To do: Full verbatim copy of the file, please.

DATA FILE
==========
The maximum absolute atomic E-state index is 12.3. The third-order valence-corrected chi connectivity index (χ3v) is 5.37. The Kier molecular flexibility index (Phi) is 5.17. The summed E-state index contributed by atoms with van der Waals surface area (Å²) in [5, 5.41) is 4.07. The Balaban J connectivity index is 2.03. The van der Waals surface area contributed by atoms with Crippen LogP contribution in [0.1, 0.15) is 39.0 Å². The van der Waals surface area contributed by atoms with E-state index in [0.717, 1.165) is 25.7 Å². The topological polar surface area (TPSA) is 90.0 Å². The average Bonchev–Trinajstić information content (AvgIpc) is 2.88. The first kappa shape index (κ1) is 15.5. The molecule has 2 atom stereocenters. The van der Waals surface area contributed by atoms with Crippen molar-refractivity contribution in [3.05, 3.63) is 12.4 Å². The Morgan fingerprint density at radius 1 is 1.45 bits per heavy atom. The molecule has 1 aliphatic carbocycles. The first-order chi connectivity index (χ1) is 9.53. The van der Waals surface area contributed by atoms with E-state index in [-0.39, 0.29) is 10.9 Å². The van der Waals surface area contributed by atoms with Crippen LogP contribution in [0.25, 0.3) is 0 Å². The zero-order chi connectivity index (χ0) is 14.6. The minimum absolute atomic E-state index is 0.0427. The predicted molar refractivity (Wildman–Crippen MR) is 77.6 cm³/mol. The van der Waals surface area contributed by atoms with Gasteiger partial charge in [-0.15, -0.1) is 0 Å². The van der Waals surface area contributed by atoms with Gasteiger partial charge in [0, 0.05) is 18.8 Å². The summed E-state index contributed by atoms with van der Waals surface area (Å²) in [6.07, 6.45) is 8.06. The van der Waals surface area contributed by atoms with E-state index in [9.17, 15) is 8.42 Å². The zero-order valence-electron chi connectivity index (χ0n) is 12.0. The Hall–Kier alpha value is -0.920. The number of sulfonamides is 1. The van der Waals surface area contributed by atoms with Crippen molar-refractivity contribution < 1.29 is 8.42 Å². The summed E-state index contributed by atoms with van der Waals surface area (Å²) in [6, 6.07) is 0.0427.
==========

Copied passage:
The maximum absolute atomic E-state index is 12.3. The third-order valence-corrected chi connectivity index (χ3v) is 5.37. The Kier molecular flexibility index (Phi) is 5.17. The summed E-state index contributed by atoms with van der Waals surface area (Å²) in [5, 5.41) is 4.07. The Balaban J connectivity index is 2.03. The van der Waals surface area contributed by atoms with Crippen LogP contribution in [0.1, 0.15) is 39.0 Å². The van der Waals surface area contributed by atoms with E-state index in [0.717, 1.165) is 25.7 Å². The topological polar surface area (TPSA) is 90.0 Å². The average Bonchev–Trinajstić information content (AvgIpc) is 2.88. The first kappa shape index (κ1) is 15.5. The molecule has 2 atom stereocenters. The van der Waals surface area contributed by atoms with Crippen molar-refractivity contribution in [3.05, 3.63) is 12.4 Å². The Morgan fingerprint density at radius 1 is 1.45 bits per heavy atom. The molecule has 1 aliphatic carbocycles. The first-order chi connectivity index (χ1) is 9.53. The van der Waals surface area contributed by atoms with E-state index in [-0.39, 0.29) is 10.9 Å². The van der Waals surface area contributed by atoms with Crippen LogP contribution in [0.25, 0.3) is 0 Å². The zero-order chi connectivity index (χ0) is 14.6. The minimum absolute atomic E-state index is 0.0427. The predicted molar refractivity (Wildman–Crippen MR) is 77.6 cm³/mol. The van der Waals surface area contributed by atoms with Gasteiger partial charge in [-0.15, -0.1) is 0 Å². The van der Waals surface area contributed by atoms with Gasteiger partial charge in [0, 0.05) is 18.8 Å². The summed E-state index contributed by atoms with van der Waals surface area (Å²) in [6.07, 6.45) is 8.06. The van der Waals surface area contributed by atoms with E-state index in [9.17, 15) is 8.42 Å². The zero-order valence-electron chi connectivity index (χ0n) is 12.0. The Hall–Kier alpha value is -0.920. The number of sulfonamides is 1. The van der Waals surface area contributed by atoms with Crippen molar-refractivity contribution < 1.29 is 8.42 Å². The summed E-state index contributed by atoms with van der Waals surface area (Å²) in [6, 6.07) is 0.0427.